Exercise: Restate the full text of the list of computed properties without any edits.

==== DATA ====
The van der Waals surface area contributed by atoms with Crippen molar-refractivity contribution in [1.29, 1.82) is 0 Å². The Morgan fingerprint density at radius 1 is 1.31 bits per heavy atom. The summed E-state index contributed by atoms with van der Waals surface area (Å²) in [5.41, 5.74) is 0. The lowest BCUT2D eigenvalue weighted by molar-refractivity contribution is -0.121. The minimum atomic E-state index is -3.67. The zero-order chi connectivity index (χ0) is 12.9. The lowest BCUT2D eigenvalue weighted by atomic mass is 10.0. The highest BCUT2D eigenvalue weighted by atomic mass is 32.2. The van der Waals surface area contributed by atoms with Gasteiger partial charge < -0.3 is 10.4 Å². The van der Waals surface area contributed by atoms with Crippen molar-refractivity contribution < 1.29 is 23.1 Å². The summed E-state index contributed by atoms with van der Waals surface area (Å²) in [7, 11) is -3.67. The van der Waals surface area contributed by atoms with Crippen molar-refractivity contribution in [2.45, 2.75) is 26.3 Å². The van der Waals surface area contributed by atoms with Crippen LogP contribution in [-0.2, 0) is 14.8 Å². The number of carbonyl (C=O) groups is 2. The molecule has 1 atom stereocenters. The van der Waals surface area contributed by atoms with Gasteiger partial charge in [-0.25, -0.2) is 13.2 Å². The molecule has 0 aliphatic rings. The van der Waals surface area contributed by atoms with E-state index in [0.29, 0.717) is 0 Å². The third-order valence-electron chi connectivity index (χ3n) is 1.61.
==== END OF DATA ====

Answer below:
The van der Waals surface area contributed by atoms with Crippen molar-refractivity contribution in [1.29, 1.82) is 0 Å². The Morgan fingerprint density at radius 1 is 1.31 bits per heavy atom. The summed E-state index contributed by atoms with van der Waals surface area (Å²) in [5.41, 5.74) is 0. The lowest BCUT2D eigenvalue weighted by molar-refractivity contribution is -0.121. The minimum atomic E-state index is -3.67. The zero-order chi connectivity index (χ0) is 12.9. The lowest BCUT2D eigenvalue weighted by atomic mass is 10.0. The highest BCUT2D eigenvalue weighted by atomic mass is 32.2. The van der Waals surface area contributed by atoms with Gasteiger partial charge < -0.3 is 10.4 Å². The van der Waals surface area contributed by atoms with Crippen molar-refractivity contribution < 1.29 is 23.1 Å². The summed E-state index contributed by atoms with van der Waals surface area (Å²) in [7, 11) is -3.67. The van der Waals surface area contributed by atoms with Crippen molar-refractivity contribution in [2.45, 2.75) is 26.3 Å². The van der Waals surface area contributed by atoms with Crippen LogP contribution in [-0.2, 0) is 14.8 Å². The number of carbonyl (C=O) groups is 2. The molecule has 1 atom stereocenters. The van der Waals surface area contributed by atoms with Gasteiger partial charge in [-0.25, -0.2) is 13.2 Å². The molecule has 0 aliphatic rings. The van der Waals surface area contributed by atoms with E-state index in [0.29, 0.717) is 0 Å². The third-order valence-electron chi connectivity index (χ3n) is 1.61.